Thursday, April 21, 2011

Another delay for F-35 in-service date?

Air Force Times

By Dave Majumdar - Staff writer
Posted : Thursday Apr 21, 2011 15:34:08 EDT
The F-35 Lightning II’s initial operational capability might slip for the Air Force and Navy versions of the stealthy fifth-generation fighter jet, Vice Adm. David Venlet, the program’s manager, told reporters Thursday.
While Venlet deferred to the service chiefs about exactly when the aircraft would be declared operational, he said that realistically, it would happen after 2016.
“Our [Technical Baseline Review] schedule now shows development test completing in ’16. Realistically, I don’t see it being in ’16 for Air Force and Navy,” he said.
Overall, however, the F-35 program is making progress, but much more needs to be done before the tri-service effort can be considered truly back on track, Venlet said.
He said that flight testing has begun to pick up as of the beginning of the year. As well, the program’s ability to manufacture aircraft is beginning to stabilize.
This year and next year, the program must demonstrate that costs are under control, with the first order of business to determine the actual cost of the Low Rate Initial Production (LRIP) Four contract aircraft, he said.
“We’re probably just approaching about the early first 10 percent of LRIP-4 production, and I’m waiting to see actuals align to the baseline,” Venlet said. “Then we’ll be negotiating LRIP-5.”
LRIP-5 will consist of 35 aircraft, he said.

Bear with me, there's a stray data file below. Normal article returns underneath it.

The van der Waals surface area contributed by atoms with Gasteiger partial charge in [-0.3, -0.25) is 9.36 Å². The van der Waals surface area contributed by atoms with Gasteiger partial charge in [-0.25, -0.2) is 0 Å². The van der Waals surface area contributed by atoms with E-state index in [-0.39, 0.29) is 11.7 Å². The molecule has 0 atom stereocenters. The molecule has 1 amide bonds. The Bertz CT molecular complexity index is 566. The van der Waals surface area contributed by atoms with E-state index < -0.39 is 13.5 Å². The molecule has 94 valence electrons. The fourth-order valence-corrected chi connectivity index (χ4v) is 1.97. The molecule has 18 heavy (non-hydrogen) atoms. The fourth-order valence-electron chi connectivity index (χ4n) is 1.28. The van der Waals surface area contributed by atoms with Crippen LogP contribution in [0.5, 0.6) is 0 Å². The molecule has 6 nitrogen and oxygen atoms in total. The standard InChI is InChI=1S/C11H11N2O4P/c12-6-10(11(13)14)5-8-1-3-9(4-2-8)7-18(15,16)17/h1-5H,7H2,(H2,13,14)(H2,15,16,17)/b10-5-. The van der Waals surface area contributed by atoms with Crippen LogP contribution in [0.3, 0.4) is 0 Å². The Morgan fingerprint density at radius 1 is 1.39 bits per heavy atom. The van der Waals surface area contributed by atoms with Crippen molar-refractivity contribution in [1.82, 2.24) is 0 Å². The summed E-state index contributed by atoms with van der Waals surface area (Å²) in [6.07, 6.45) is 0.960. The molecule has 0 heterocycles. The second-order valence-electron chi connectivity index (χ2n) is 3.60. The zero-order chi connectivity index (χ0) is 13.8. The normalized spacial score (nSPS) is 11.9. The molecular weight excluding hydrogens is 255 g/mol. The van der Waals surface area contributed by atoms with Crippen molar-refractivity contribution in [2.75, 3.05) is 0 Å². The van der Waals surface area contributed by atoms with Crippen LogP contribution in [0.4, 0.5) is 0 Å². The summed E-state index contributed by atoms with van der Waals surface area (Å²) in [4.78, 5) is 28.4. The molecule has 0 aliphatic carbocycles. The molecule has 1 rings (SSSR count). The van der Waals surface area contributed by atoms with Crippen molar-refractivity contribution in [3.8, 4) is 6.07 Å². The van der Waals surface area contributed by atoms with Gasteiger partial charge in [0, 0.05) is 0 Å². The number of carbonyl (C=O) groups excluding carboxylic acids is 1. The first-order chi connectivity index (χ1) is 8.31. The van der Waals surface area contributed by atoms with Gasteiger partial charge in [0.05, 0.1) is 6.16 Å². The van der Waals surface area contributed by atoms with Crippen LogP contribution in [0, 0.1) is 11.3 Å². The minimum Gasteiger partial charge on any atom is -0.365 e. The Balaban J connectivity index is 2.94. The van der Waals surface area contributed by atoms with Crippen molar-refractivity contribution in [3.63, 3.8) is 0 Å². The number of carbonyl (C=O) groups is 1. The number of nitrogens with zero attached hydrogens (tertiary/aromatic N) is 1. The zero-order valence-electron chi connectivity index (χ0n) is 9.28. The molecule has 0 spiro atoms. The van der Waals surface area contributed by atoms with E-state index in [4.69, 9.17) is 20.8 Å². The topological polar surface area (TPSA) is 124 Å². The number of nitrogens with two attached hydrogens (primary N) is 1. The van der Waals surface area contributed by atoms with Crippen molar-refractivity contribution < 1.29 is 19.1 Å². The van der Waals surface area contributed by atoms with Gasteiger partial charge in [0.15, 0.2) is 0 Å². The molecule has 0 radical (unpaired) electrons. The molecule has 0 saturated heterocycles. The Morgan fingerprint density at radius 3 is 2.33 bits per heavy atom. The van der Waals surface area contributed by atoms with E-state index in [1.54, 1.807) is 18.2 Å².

Lockheed Martin, the F-35’s prime contractor, is set to deliver its proposal shortly. After the government receives the contract, the program office will extensively review the proposal before negotiations begin, Venlet said. The program office also will conduct a “should cost” review.
It is important that Lockheed deliver on the LRIP-4 contract, Venlet said. Though the LRIP-4 contract is based on a fixed price, the dollar amount the government pays is allowed to rise by approximately 6.5 percent. If the price exceeds that amount, Lockheed is on the hook for that additional cost.
However, Venlet said the government cannot allow the company to be driven out of business by absorbing huge additional costs indefinitely, and as such, contracts for LRIP-5 could be adjusted to ensure the company has an acceptable margin. This, Venlet said, is why Lockheed’s performance on LRIP-4 is so important. Venlet said, thus far, he is very pleased with the F-35’s radar cross-section, which has undergone testing over ranges.
“We don’t have any worries currently that [is] going to be a defective piece of the aircraft,” he said.
However, other manufacturing issues are plaguing the program. There are parts shortages for the Navy’s F-35C version, and some engines have had to be replaced due to quality problems.
Venlet also said the manufacturing timelines of certain parts need to be shorter. Currently, some parts take 29 months to build; he wants that down to 24 months.
The other big task on the plate for the F-35 program is to build a sustainment strategy for the aircraft, Venlet said.
“This is really a year to focus on sustainment,” he said.

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